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New HP laptops and accessories on the way, from Netbooks to 3D desktop replacements

New tweaks to HP's popular Envy and Mini 210 product lines have arrived, along with an interesting new way to stream HD video to a TV.

The black-clad Beats Edition version of the HP Envy 14.

Market-leading PC maker Hewlett-Packard has been making headlines this summer, but not necessarily for its hardware. That's about to change with this collection of new laptop hardware and related accessories, ranging from 10-inch Netbooks to massive 17-inch desktop replacements that play 3D content.

Mini 210 and Mini 5103 Netbooks
The Netbook scene hasn't seen a lot of upgraded hardware since the start of the 2010, but new Intel dual-core Atom N550 processors are a potential bright spot (we've already seen Netbooks such as the Asus Eee PC 1215N with the current D525 dual-core version). The Atom N550 will be available on the new HP Mini 210 as an upgrade option. Otherwise, the new HP Mini 210 remains similar to what we've seen previously.

HP Mini 210s, in all colors.
HP Mini 210s, in all colors. HP

Starting at $329, the 10-inch-screened Mini 210 comes in Atom N455, N475 or N550 versions, with optional HD-resolution screens, Broadcom Crystal HD Enhanced Video Accelerators, and GPS. New colors include charcoal, crimson red, lavender frost, luminous rose, and ocean drive. The new HP Mini 210s are immediately.

The higher-end HP Mini 5103 is the successor to the 5102, and shares its ProBook-like looks (both are technically part of HP's business laptop line, but still very popular with consumers). An Intel Atom N550 dual-core processor is the default, along with support for faster DDR3 RAM and 7,200 rpm hard drives.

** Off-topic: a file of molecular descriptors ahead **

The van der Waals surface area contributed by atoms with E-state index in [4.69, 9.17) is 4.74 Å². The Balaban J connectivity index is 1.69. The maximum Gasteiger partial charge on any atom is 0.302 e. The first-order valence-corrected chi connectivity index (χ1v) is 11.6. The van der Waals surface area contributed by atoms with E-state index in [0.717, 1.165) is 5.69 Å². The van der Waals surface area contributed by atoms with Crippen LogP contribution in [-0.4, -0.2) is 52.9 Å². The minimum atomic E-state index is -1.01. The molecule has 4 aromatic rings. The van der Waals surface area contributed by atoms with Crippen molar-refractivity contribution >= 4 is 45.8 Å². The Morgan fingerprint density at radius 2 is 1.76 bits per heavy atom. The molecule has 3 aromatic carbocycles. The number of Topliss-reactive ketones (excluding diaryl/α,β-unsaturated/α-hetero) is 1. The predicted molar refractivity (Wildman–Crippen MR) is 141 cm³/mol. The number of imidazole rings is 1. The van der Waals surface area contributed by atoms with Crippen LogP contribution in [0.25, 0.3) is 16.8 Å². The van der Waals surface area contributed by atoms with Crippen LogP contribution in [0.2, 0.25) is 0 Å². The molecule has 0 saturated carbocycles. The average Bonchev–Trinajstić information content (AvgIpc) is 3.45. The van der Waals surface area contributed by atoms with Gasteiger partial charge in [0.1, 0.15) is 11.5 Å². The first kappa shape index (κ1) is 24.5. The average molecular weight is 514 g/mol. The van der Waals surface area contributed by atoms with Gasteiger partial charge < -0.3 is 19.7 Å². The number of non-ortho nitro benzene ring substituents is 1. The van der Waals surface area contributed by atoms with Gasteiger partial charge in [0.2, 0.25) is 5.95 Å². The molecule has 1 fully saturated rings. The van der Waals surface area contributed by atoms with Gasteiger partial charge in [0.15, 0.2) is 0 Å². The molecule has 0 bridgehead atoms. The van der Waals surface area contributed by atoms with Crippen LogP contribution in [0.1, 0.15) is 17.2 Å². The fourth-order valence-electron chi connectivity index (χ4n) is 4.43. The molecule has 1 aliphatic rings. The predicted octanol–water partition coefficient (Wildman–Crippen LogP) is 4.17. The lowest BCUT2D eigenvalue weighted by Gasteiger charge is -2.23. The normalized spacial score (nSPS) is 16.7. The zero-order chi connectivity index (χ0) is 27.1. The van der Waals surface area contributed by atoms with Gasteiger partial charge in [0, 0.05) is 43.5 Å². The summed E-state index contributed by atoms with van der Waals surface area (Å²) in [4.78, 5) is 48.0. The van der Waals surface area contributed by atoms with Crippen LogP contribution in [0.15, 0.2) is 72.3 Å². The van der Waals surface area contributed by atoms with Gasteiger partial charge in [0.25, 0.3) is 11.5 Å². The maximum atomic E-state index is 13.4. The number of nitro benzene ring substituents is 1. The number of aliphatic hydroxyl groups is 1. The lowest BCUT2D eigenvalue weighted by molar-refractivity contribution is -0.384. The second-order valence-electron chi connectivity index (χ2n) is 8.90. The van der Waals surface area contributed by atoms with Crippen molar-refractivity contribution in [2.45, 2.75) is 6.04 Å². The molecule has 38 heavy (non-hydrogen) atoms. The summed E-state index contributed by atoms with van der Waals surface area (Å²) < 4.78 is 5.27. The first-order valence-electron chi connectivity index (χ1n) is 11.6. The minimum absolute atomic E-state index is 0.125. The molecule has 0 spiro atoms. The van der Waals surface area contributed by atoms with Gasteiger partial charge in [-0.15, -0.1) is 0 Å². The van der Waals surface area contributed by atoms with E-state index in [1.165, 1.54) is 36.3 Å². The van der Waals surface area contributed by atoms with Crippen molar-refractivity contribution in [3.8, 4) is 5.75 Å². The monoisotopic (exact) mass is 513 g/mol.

A spill resistant, more durable keyboard, Espresso-color metal chassis, and optional Gobi broadband and GPS round out the features on this slightly more upscale 10.1-inch Netbook, which also starts a bit higher at $399. The Mini 5103 is available starting September 17.

HP Envy 14 Beats Edition and HP Envy 17 3D
On the larger end of the spectrum, the high-end Envy line of laptops is getting a handful of upgrades, but no brand-new models. This year's Envy 14 gets recast in black (from the original gray) for a new Beats Edition version, named after the Beats Audio hardware and software in every Envy system.

Besides the new paint job, this fixed-configuration special edition includes a pair of Beats by Dre Solo headphones, somewhat offsetting its higher $1,249 price. The regular Envy 14 starts at $999, and we built a close config on HP's Web site for $1,089, although it had a slightly smaller hard drive and slower (still Core i5) CPU, plus the Beats by Dre Solo headphones typically run around $160.

The HP Envy 17 3D, with its XpanD glasses. HP

The larger HP Envy 17 also gets an interesting update, adding 3D technology (but not the Nvidia 3D Vision system seen on other PCs, instead this is from a company called XpanD, with the actual GPU from ATI). We've seen 3D laptops before, but this is the first model with a full 1,920x1,080 17.3-inch screen. While 3D gaming is an obvious use for this, HP is emphasizing the more general entertainment possibilities, such as 3D Blu-ray.

The company is also using the HP Envy 17 3D to promote its ongoing partnership with the National Basketball Association -- the laptop will include access to a special 3D feed of the 2010 NBA All-Star Game.

If all that sounds exciting, we're sorry to say that the exact pricing and availability details for the HP Envy 17 3D are still up in the air, with HP saying the system, "is expected to be available this holiday season with pricing to be determined."

HP Wireless TV Connect: useful but bulky.
HP Wireless TV Connect: useful but bulky. HP

Wireless TV Connect
In other news, HP has also announced a new hardware peripheral aimed at rapidly streaming HD video content to a TV. Called HP Wireless TV Connect, the $199 device works with "almost any PC notebook with an HDMI port" and clearly takes aim at Intel Wireless Display, an existing technology available on some laptops.

HP's solution won't lock out protected media such as DVDs or Blu-ray discs, and in our brief hands-on demo, it had very little lag, meaning it could possibly be used for games or even to turn a TV into a workstation monitor, unlike the slightly laggy Intel Wireless Display.

Available starting in October, it could be an interesting alternative for those looking for a wireless video solution--but its high cost and large hardware components, including a sizable box that has to be draped over the back lid of a laptop, and a second box that plugs into your TV, could turn off some.